Brenda Carter | A Proven Leader !
Educated ! | Experienced ! | Passionate !
Elect
Brenda Carter 
State Representative District 29

Educational Equity


My passion for educating children in poverty started two decades ago. I came to a city in economic decline. The school system was in a downward spiral, and the community was suffering. I joined a group called the Pontiac Community School Improvement Team (PCSIT) under the leadership of Velma Stephens, a longtime advocate for equity in education. This group met to develop strategies that would assist teachers and administrators. My involvement became my passion. In 2003, my husband Pontiac City Council Pro-tem Randy Carter helped to lead a group of high school students to the F.I.R.S.T. Robotics national championships. However, it wasn't until the housing bubble of 2007 that I began to see the impact of economics in communities of poverty.


In 2008, mass layoffs in the automotive industry took a struggling city to a city in economic crisis. Pontiac's tax base was shattered, and the future of the city and the school district was in the hands of legislators in Lansing. Attempts to dissolve the Pontiac was averted, however, many of the city's and school district's assets were sold for pennies on the dollar. Thousands of jobs were lost, and the city and school district were clinging to life. I ran for the school board in 2010 and what I learned inspired me to run for State Representative.


Nothing takes the place of hands-on experience. I started with developing policies with Clark Hill law firm. I learned about the budget process and human resources from being on the board. My skills were formed when I entered the leadership track. In 2014, I became Vice-President of my local board, and Vice President of the Michigan Association of School Boards (MASB), an organization that represents 600 boards of education and intermediate school districts in Michigan. In 2016, I was President of both Pontiac School District and MASB. It was during this four-year learning curve that I identified inequities in education on all levels, not just in Pontiac. I traveled to the Upper Peninsula, Baltimore, New Orleans, and Japan.  I saw that our educational disparities were systemic, and something had to be done about it.  Not on the local level, but on the level where the laws that govern schools were made.


The City of Pontiac and Pontiac School District are recovering largely in part of the hard work done by advocates like Velma Stephens who have been supporting our city and schools for years.  However, my passion took me to Washington D.C. for eight years and eventually to Japan. Despite attempts to promote public education on a national scale, private interests were consuming our school system for personal gain at an alarming rate. I realized the only way I could assist in eradicating this assault on public education was to work with lawmakers of like minds. My experience in policy, law, national and international leadership has positioned me to be a part of the change by implementing new ideas that will bring our communities together.

My passion for educating children in poverty started two decades ago.  I came to a city in economic decline.  The school system was in a downward spiral, and the community was suffering. I joined a group called the Pontiac Community School Improvement Team (PCSIT) under the leadership of Velma Stephens, a long time advocate for equity in education.  This group met to develop strategies that would assist teachers and administrators.  My involvement became my passion.  In 2003, my husband Pontiac City Council Pro-tem Randy Carter helped to lead a group of high school students to the F.I.R.S.T. Robotics national championships.  However, it wasn't until the housing bubble of 2007 that I began to see the impact of economic in communities of poverty.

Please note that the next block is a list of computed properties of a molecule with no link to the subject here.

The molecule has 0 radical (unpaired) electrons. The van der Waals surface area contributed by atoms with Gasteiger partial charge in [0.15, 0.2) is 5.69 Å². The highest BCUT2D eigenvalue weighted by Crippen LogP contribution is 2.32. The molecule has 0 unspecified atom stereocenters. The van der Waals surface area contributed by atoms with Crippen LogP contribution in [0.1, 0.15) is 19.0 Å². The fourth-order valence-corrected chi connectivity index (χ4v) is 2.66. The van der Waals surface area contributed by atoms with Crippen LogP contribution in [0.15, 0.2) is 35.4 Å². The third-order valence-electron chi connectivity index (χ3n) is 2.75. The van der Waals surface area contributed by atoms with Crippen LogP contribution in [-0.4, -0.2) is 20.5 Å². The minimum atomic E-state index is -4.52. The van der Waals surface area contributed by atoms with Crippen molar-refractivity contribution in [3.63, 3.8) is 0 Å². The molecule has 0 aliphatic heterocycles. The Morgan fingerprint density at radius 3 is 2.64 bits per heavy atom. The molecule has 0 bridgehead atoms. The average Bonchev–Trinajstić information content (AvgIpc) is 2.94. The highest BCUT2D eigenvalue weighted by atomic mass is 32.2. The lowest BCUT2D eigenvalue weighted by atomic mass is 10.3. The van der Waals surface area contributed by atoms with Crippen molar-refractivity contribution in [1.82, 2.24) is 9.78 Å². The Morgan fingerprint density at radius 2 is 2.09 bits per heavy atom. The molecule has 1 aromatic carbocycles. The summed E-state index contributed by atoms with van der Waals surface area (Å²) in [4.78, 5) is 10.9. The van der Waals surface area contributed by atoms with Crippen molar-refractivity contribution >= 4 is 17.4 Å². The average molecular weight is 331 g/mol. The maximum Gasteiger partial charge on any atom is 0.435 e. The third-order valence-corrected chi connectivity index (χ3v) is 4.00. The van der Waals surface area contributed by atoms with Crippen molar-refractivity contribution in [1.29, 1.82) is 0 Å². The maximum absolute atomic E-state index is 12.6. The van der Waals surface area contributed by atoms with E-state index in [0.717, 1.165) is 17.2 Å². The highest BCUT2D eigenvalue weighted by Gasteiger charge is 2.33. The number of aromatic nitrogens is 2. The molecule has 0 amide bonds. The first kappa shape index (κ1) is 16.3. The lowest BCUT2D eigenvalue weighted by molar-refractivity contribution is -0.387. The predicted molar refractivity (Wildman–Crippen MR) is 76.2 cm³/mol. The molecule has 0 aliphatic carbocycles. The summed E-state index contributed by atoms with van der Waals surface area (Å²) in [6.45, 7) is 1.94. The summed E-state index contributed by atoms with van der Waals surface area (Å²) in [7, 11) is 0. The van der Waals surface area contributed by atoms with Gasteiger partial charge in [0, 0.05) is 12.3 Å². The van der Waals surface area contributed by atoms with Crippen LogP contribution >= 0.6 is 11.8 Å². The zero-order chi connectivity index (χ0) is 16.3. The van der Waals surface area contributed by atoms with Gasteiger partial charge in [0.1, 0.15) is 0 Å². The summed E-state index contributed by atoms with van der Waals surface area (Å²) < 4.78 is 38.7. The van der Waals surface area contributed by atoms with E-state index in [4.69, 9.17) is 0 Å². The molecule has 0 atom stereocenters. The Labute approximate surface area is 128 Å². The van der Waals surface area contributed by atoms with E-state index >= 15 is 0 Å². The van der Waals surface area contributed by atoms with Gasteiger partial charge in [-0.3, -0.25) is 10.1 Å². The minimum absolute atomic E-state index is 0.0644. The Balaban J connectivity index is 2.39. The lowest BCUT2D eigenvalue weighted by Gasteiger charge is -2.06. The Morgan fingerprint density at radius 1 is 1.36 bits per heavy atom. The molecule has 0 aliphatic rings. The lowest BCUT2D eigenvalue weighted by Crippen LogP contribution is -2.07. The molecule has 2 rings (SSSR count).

In 2008, Mass layoffs in the automotive industry took a struggling city to a city in economic crisis. Pontiac's tax base was shattered, and the future of the city and the school district was in the hands of legislators in Lansing.  Attempts to dissolve the Pontiac was averted, however, many of the city's and school district's assets were sold for pennies on the dollar. Thousands of jobs were lost, and the city and school district was clinging to life.  I ran for the school board in 2010 and what I learned inspired me to run for State Representative.

Nothing takes the place of hands-on experience.  I started with developing policies with Clark Hill law firm.  I learned about the budget process and human resources from being on the board.  My skills were formed when I entered the leadership track. In 2014, I became Vice-President of my local board, and Vice President of the Michigan Association of School Boards (MASB), an organization that represents 600 boards of education and intermediate school districts in Michigan. It was during this four-year learning curve that I identified inequities in education on all levels, not just in Pontiac.

My passion took me to Washington D.C. for eight years and eventually to Japan.  Despite attempts to promote public education on a national scale, private interests were consuming our school system for personal gain at an alarming rate.  I realized the only way I could assist in irradicating this assault on public education was to work with lawmakers of like minds. My experience in policy, law, national and international leadership has positioned me to be a part of the change by implementing new ideas that will bring our communities together.